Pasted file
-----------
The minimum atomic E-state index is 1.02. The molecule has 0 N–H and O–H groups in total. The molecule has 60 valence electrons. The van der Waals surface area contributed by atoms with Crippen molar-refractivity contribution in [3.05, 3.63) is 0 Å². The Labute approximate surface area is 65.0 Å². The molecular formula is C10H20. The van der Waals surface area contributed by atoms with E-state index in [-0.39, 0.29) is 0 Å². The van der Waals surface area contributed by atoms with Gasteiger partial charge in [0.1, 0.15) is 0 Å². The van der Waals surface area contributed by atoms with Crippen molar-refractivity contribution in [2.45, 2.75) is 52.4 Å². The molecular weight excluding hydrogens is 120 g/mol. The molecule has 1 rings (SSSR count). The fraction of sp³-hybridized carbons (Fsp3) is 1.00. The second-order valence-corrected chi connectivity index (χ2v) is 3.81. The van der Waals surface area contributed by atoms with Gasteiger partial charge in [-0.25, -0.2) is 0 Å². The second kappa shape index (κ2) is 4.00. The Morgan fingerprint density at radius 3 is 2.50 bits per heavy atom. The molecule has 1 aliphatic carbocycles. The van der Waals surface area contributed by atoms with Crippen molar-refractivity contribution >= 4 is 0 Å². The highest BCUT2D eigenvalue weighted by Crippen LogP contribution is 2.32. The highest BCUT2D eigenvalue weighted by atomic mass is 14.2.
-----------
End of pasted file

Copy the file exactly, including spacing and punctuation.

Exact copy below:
The minimum atomic E-state index is 1.02. The molecule has 0 N–H and O–H groups in total. The molecule has 60 valence electrons. The van der Waals surface area contributed by atoms with Crippen molar-refractivity contribution in [3.05, 3.63) is 0 Å². The Labute approximate surface area is 65.0 Å². The molecular formula is C10H20. The van der Waals surface area contributed by atoms with E-state index in [-0.39, 0.29) is 0 Å². The van der Waals surface area contributed by atoms with Gasteiger partial charge in [0.1, 0.15) is 0 Å². The van der Waals surface area contributed by atoms with Crippen molar-refractivity contribution in [2.45, 2.75) is 52.4 Å². The molecular weight excluding hydrogens is 120 g/mol. The molecule has 1 rings (SSSR count). The fraction of sp³-hybridized carbons (Fsp3) is 1.00. The second-order valence-corrected chi connectivity index (χ2v) is 3.81. The van der Waals surface area contributed by atoms with Gasteiger partial charge in [-0.25, -0.2) is 0 Å². The second kappa shape index (κ2) is 4.00. The Morgan fingerprint density at radius 3 is 2.50 bits per heavy atom. The molecule has 1 aliphatic carbocycles. The van der Waals surface area contributed by atoms with Crippen molar-refractivity contribution >= 4 is 0 Å². The highest BCUT2D eigenvalue weighted by Crippen LogP contribution is 2.32. The highest BCUT2D eigenvalue weighted by atomic mass is 14.2.